Monday, February 25, 2008


Thanks, Trackgrease. I wish life could have been easier for you, but then you wouldn’t be who you are now. At least, you learned how to fight the ideopaths.
Beneath the complexity and idiopathy of every cancer lies a limited number of “mission critical” events that have propelled the tumour cell and its progeny into uncontrolled expansion and invasion.

—Evan & Vousden (2001)

I take today’s quotation from’s word of the day. Wordsmith defines idiopathy as “A disease of unknown origin or one having no apparent cause.” From this entry, I looked for the word ideopathy, which I found in use but not on any of my favorite dictionary sites. It makes sense to define ideopathy as an idea or political movement that has become pathological. In this case, it fits the description of cancer that Evan and Vousden provide above.

Which leads to my decision not to vote in the Republican primary this year.

The other day, Suna got a recorded call from John McCain. In the recording, he promised to further the Bush administration’s attacks on the Constitution, fairness, and choice. He vowed to continue the war against science. While I realize McCain was probably trying to appeal to his rabid base, his (hopefully) disingenuous rhetoric convinced me that he is now owned by the ideocrats (read ideopaths) of the far right.

Perhaps Cthulu would be the lesser evil. Besides, he is the heir apparent to the Republican nomination. Voting for him in the primary would accomplish nothing.

That leaves Ron Paul, who has as much chance of being the nominee as I do. Voting for him would also be throwing away my primary vote.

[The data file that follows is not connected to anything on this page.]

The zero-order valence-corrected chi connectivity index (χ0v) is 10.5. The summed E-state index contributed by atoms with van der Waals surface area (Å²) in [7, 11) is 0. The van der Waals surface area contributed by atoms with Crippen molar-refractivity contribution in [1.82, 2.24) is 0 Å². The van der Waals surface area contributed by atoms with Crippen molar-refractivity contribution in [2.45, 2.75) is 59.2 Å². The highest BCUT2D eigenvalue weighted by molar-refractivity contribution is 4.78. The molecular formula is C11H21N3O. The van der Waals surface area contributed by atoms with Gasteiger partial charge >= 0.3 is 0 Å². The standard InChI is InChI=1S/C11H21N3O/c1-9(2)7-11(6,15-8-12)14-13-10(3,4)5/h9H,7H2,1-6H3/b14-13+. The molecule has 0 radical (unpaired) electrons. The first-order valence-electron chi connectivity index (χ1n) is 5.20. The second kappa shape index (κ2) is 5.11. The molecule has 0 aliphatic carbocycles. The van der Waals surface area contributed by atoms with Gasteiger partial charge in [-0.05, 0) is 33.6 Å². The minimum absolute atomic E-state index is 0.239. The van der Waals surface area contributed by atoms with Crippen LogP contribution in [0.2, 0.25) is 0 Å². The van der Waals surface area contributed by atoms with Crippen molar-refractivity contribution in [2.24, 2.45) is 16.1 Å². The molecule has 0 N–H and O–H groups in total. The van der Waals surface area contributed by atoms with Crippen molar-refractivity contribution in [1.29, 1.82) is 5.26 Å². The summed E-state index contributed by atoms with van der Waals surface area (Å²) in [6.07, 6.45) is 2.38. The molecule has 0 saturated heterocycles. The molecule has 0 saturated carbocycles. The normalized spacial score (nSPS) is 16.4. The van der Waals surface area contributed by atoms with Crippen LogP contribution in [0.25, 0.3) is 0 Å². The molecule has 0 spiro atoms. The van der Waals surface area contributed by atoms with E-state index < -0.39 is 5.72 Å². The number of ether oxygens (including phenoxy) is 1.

So I am back to my usual course—voting in the Democratic primary—and my original dilemma. I still can’t decide which candidate to vote for. Clinton has the baggage that comes with experience. Obama has the vague optimism that speaks of inexperience. I still have a few days to agonize over this decision.

Grateful Monday

So that is what I am grateful for today. I am grateful that I live in a country where I can agonize over such a decision and speak publicly about that agony without fear of repression or reprisal—at least not yet.

And I want to thank Trackgrease for doing his part to help ensure that I have something here to be grateful for. He served four years in the Army and eight years in the National Guard. The operative word here is served. He was not an officer or a decision maker. He simply did what he could to put his nation’s safety and health above his own.

Let us all do what we can this year to protect and serve our democracy. If nothing else, vote. As Edmund Burke said, “All it takes for evil to triumph is for good men to do nothing.” Let this be the year we stop doing nothing.


Gerald I. Evan and Karen H. Vousden (17 May 2001). Proliferation: cell cycle and apoptosis. In Cancer. London: Nature. In (13 February 2008). (13 February 2008).—idiopathy. Available:

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